This role is hands-on, and requires both strategic and tactical know-how, combined with strong leadership and communication skills to ensure our client relationships continue to flourish.

If you’re passionate about building great relationships with clients and external stakeholders, and bringing new ideas to shape our business….. we want to hear from you.

Above all we seek talented team-players, who demonstrate entrepreneurial spirit and a continuous desire to enable clients to succeed.
We offer a flexible, relaxed and fun environment where new ideas and continuous improvement are embraced.

Interested?…… please contact Asif Zaman for an exploratory discussion:-

asif.zaman@spirit.global

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Another successful advisory board!

It is that time of the year… the time when you give yourself a pat on the back for having not only survived the last six months, but also navigated the first part of the year’s advisory boards, congresses, standalones etc. While the majority of clients have a well-earned rest over the summer, we look…Read more »

Czech beerr

It is that time of the year… the time when you give yourself a pat on the back for having not only survived the last six months, but also navigated the first part of the year’s advisory boards, congresses, standalones etc. While the majority of clients have a well-earned rest over the summer, we look forward to doing it all again in September and, in the meantime, getting some filing done!

With this in mind, it is with some relief and a tremendous amount of pride that we, the Spirit team, are happy to say that we have just completed the last big event of the season – yeah baby!!

A global standalone in was held in the lovely city of Prague in the Czech Republic. It was a one and a half day educational meeting with a global faculty of 16 great multidisciplinary speakers who shared their insights on the latest developments in their field. The carefully designed programme was not only highly informative, but also highly interactive with numerous case study presentations and panel debates. Simultaneous translation of the meeting as well as a live webcast and a meeting-specific website were also available to the delegates.

It was an arduous but satisfying task especially as the feedback from nearly 200 attendees across 17 countries was all extremely positive, which is brilliant! Our client was of course also thrilled… but never a team to rest on our laurels, we are looking to building on the live interaction elements showcased this year and bring even more digital technology to future offerings.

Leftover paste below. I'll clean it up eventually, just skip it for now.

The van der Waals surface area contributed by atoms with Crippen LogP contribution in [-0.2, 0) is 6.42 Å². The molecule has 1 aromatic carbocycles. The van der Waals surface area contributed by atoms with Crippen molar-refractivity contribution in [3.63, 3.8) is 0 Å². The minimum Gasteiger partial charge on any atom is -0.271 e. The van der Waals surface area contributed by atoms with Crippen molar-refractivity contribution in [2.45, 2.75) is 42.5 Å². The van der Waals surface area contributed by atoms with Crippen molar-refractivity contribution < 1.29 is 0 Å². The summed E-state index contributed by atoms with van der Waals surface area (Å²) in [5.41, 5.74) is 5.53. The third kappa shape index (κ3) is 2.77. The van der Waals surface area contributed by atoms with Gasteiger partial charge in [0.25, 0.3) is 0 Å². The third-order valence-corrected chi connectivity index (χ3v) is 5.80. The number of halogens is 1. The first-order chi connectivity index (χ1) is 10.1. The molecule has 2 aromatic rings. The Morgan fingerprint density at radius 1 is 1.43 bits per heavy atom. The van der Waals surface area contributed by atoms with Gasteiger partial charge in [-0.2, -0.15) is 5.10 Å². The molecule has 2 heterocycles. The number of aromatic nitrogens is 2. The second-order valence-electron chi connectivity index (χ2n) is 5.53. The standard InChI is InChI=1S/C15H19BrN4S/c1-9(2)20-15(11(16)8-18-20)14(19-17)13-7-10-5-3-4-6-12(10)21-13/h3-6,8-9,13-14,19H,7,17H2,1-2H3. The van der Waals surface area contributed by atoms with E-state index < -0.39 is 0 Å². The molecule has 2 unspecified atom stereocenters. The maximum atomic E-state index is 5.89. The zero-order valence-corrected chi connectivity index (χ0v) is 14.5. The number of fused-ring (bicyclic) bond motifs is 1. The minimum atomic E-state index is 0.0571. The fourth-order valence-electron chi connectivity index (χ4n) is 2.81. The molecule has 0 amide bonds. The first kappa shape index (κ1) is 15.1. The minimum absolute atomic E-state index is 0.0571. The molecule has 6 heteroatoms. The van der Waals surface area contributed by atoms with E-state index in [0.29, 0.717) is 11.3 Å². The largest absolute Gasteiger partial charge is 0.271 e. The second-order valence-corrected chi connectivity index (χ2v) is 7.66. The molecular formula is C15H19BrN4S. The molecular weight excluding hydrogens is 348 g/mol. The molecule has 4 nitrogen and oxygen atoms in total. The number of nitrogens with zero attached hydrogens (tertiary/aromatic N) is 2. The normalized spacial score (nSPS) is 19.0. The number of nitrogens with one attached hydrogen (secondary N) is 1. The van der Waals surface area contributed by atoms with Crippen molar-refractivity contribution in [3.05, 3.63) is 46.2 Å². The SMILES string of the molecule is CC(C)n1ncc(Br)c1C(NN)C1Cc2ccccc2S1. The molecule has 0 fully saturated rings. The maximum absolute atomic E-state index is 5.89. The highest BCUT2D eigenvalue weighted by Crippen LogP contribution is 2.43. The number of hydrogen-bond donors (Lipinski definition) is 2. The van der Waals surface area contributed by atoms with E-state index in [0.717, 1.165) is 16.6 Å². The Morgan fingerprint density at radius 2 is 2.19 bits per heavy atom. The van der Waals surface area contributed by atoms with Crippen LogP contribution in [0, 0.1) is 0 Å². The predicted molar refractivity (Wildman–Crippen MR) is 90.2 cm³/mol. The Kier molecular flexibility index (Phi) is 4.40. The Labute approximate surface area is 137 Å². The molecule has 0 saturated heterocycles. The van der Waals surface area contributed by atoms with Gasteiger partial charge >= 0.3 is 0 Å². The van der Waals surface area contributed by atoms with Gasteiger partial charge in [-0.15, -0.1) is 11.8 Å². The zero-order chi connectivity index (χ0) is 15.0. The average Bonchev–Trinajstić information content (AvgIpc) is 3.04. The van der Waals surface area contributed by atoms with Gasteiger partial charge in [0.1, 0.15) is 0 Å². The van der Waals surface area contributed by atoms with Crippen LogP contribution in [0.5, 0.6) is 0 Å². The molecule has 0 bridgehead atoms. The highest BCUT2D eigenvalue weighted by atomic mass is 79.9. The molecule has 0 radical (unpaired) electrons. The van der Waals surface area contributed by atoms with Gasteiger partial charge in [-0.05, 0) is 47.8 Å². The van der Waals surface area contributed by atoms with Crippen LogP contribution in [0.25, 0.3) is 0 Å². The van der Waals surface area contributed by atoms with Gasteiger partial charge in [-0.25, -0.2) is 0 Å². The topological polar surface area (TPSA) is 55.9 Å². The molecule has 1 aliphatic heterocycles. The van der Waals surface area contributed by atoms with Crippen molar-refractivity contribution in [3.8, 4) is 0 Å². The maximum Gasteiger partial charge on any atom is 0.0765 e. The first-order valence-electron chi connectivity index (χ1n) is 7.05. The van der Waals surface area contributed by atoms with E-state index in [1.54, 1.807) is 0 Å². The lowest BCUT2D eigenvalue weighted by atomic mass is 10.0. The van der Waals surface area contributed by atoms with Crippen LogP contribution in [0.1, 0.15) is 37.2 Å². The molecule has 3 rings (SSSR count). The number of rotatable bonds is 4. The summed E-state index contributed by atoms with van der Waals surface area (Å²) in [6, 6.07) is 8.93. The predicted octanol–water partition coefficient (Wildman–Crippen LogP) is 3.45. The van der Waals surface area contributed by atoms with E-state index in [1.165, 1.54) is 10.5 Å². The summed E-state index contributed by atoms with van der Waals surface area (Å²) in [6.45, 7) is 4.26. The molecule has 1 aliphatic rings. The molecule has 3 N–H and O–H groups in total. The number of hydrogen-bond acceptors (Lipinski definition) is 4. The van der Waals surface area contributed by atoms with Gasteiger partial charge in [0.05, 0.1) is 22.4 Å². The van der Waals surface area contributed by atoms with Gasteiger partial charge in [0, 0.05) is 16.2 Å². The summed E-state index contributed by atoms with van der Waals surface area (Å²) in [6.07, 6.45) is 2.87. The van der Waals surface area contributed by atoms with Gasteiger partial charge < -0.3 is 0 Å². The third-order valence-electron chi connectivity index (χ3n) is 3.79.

It wasn’t all work though as the team did get time for a quick one (or two)!!

By Verity and Sarah

To find our more about our scientific standalone meeting support see our meetings and events services page

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8th Annual European CME Forum

With an ever increasing need for high quality independent medical education, interest within our client teams regarding the optimal approach to supporting CME-accredited initiatives continues to grow. As a key part of our business, the Spirit team keep up to date with developments in accredited medical education, so we are really looking forward to the…Read more »

With an ever increasing need for high quality independent medical education, interest within our client teams regarding the optimal approach to supporting CME-accredited initiatives continues to grow. As a key part of our business, the Spirit team keep up to date with developments in accredited medical education, so we are really looking forward to the forthcoming 8th Annual European CME Forum, to be held in Manchester, UK, later this year.

The interactive programme is designed to give delegates the opportunity to participate in key discussions with leading experts regarding hot topics in CME, as well as pick up practical tips on when and how to consider a CME accredited activity. More information can be found here: http://europeancmeforum.eu/the-eighth-annual-european-cme-forum/

Within the Spirit team we have extensive experience of delivering CME accredited programmes including live meetings, online training and educational programmes. Please do not hesitate to contact Dawn or Richard if you would like to discuss how the Spirit team can support you or your colleagues with CME accredited activities.